Wednesday of the Fifth Week of Lent
Interestingly enough, the idea of being a descendant of Abraham and a child of God as described in today’s gospel is a relatively new experience for me. In fact, the Lenten season, in many ways remains a new and exciting experience. In part, this is due to the fact I spent the majority of my life oblivious to the concepts of religion and spiritual awareness. The presence of any type of religious activity was essentially non-existent during my first 40 years.
One particular event captures best my state of mind during this period of my life. In July 1986, I began boot camp at Ft. Benning, Georgia as a newly enlisted infantryman. There were 200 of us assigned to our training company and we were instantly miserable, scared, and wanted to be anywhere but the inferno of a training center they called Harmony Church. On the first Sunday of boot camp, we were given the option of attending a religious service in an air conditioned church or suffer through two hours of grueling physical training in a sand pit under the hot Georgia sun. Given the two options, church seemed a wise choice. As we marched off, I was startled to see a small group of my peers being led to the pit by two Drill Sergeants. I was not sure what to make of their decision but was confident I had made the right choice. The journey to the church was brief and we soon found ourselves filing into a large white structure. Within minutes however, I left the service to join my peers in the pit.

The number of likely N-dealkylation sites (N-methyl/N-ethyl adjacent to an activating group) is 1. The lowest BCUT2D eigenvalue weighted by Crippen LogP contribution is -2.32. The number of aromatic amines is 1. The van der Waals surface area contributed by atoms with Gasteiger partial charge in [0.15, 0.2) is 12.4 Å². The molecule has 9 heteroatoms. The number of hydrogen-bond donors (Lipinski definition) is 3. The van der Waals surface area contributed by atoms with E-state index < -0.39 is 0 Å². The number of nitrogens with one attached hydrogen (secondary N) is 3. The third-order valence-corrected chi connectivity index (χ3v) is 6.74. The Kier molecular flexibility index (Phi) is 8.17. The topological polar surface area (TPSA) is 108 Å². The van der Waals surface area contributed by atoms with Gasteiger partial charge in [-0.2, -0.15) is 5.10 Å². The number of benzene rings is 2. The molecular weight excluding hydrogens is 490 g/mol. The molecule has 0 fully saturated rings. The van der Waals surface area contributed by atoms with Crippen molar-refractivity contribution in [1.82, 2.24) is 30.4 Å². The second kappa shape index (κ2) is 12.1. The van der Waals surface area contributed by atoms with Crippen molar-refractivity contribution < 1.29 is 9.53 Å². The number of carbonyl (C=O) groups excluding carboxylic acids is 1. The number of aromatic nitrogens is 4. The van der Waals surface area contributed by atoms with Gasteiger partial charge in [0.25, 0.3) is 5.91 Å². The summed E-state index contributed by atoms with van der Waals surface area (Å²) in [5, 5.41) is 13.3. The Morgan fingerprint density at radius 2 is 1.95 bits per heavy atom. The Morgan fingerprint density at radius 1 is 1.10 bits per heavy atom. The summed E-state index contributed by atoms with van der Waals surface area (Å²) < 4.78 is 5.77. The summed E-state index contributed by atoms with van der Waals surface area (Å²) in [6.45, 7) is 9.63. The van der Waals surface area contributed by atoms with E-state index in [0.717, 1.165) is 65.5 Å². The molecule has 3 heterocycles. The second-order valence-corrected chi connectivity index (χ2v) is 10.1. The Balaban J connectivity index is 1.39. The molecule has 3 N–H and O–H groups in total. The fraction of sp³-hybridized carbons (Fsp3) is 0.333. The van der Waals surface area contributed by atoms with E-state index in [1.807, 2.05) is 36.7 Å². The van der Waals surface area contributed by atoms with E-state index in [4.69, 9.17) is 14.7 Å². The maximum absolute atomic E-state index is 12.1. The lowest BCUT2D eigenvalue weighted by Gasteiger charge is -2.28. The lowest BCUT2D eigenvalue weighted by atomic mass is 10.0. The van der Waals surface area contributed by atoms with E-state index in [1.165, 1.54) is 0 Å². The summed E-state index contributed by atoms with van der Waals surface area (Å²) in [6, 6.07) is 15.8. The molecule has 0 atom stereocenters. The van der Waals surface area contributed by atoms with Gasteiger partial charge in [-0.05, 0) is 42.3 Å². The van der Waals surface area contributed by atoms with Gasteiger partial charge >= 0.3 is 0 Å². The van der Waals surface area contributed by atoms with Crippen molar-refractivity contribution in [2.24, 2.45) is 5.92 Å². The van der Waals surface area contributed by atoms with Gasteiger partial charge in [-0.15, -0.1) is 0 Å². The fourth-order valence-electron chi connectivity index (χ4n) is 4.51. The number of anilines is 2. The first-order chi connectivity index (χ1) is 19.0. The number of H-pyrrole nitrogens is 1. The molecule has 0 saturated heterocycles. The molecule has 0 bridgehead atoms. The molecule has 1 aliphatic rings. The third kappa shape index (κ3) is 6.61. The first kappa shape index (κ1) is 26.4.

Much has changed. I reflect upon this act often when I consider my faith journey which began in earnest 10 years ago. Each time I do this, with today being one of those days, I think back to the opportunity I ran from so many years ago. As it turned out, today’s Gospel adds to this reflection through the words of Jesus when he stated “I know that you are descendants of Abraham. But you are trying to kill me, because my word has no room among you.” As I am continuously learning, these words and many of the readings shared during this Lenten season serve as a precious reminder to embrace our role as Abraham’s children by choosing forgiveness, compassion, and humility over condemnation, intolerance, and self-importance. I am thankful for the Lenten season as I continue to grow in my faith and work toward becoming the loving and compassionate husband, father, friend, and colleague I am called to be.
Vice President for Institutional Planning and Decision Support